HEFFNER: Now, what you want to do is defend those liberties, defend that free speech. How will you do it outside of the realm (and I’m sure you have decided yourself how you can do that), outside of the realm of the poor or bad tendency notion?
RABBAN: Well, let me make clear, I do not want, as a citizen, to protect all the free speech that the Supreme Court has upheld under the First Amendment. That is not my goal. As a citizen, I am very sympathetic to the critics. I would like commercial advertising to be regulated. I would like restrictions on certain forms of pornography. I would like restrictions on racist and sexist speech. Now, as a lawyer, I am not sure whether there are good arguments to restrict speech in those ways. But what I do feel confident of as a historian who has uncovered the history of free speech between the Civil War and World War I, that the argument that speech has a bad tendency on the public welfare is a bad argument, a bad legal argument.
HEFFNER: Then I have to ask Citizen Rabban: What would be a good argument?
RABBAN: Well, I could answer that both as a citizen and as…
HEFFNER: A lawyer?
RABBAN: …a lawyer.
HEFFNER: Okay. Better still.
RABBAN: Okay. Well, one argument is one that I used earlier. Once again, I’m not sure I would agree with it as a judge, but I do think it’s plausible and should be explored. That is, in the example of campaign spending. I think to me it is plausible to say that the main purpose of the free speech provision of the First Amendment was to protect rights of democratic dissent. And I think one could argue that allowing unequal campaign spending undermines democracy, and therefore is inconsistent with the purpose of the free-speech provision in the First Amendment. That is an argument, a plausible one with a historical base, for limiting campaign spending. I’m not sure ultimately I’d agree with it, but to me it’s a better argument and a less dangerous one than simply to say, “There’s too much emphasis on individual rights, we have to restrict individual rights in the public welfare.”
HEFFNER: But, you know, I haven’t heard many scholars or others, Sunstein, Fiss, others whom you mention in your book, make that point, that we have been too concerned about individual rights.
RABBAN: Oh, they do make that point, I believe.
HEFFNER: Don’t they get to that by being concerned about social obligations and social needs rather than going to the other end of the spectrum?
RABBAN: Yes, they do. And in this respect… And that’s why I wrote an epilogue in my book dealing with these current controversies. The argument, the structure of the argument by people like Sunstein and Fiss today is very similar to the structure of the argument used by Dewey and other progressives before World War I. And the argument, both past and present — and you’ve essentially stated it — is: The society should restrict individual rights that stand in the way of democratic legislation in the public welfare; that the interests of the public, of the community, in many instances, outweigh individual rights. And Cass Sunstein, the law professor at the University of Chicago, has a very evocative phrase. He says, “What we need today is a New Deal for speech.”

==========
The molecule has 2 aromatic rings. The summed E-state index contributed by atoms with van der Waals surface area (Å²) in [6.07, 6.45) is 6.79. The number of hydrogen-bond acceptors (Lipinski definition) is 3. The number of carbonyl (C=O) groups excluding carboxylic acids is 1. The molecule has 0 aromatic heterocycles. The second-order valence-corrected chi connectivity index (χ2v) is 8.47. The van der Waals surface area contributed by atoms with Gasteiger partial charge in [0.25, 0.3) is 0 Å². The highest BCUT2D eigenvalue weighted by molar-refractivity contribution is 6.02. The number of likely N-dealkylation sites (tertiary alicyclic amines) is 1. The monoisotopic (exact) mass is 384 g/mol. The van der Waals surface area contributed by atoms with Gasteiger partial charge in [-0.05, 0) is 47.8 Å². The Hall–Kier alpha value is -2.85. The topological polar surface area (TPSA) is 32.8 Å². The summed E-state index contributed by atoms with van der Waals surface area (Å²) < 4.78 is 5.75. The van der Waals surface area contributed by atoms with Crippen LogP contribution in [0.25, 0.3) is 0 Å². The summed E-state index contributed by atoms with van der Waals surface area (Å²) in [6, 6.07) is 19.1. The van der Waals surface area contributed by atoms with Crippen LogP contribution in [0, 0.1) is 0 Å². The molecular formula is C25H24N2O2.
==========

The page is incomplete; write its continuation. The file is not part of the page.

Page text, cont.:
HEFFNER: I like that.
RABBAN: It’s a very good phrase. I don’t agree with him, but it’s an excellent phrase. By that he means, just as in the New Deal of the 1930s, the Supreme Court restricted individual rights of property, of contract, to allow progressive legislation in the public interest, in the economic and social sphere, so today the Supreme Court should limit — not abolish; Sunstein believes in many free speech rights — but he believes the Supreme Court should limit the individual right of free speech in the interest of the public welfare in areas such as campaign financing, commercial advertising, pornography, racist speech.
HEFFNER: It seems distinctly unfair for me to say, after you’ve expressed Sunstein’s position so well, that that’s all the time we have. But you express your own point of view so well, and you do so particularly in this fascinating book, though I don’t agree with you, I want to thank you for joining me today, and for going on about the problem that you see about the possible trivialization of First Amendment concerns, certainly our notion of a certain period in American history.
RABBAN: Well, thank you very much, and disagreement is basic to free speech, so it was perfectly fine to have it. [Laughter]
HEFFNER: [Laughter] Thank you, Professor Rabban.
RABBAN: Thank you.
HEFFNER: And thanks too, to you in the audience. I hope you join us again next time. If you would like a transcript of today’s program, please send $4 in check or money order to: The Open Mind, P.O. Box 7977, FDR Station, New York, NY 10150.
Meanwhile, as an old friend used to say, “Good night, and good luck.”
N.B. Every effort has been made to ensure the accuracy of this transcript. It may not, however, be a verbatim copy of the program.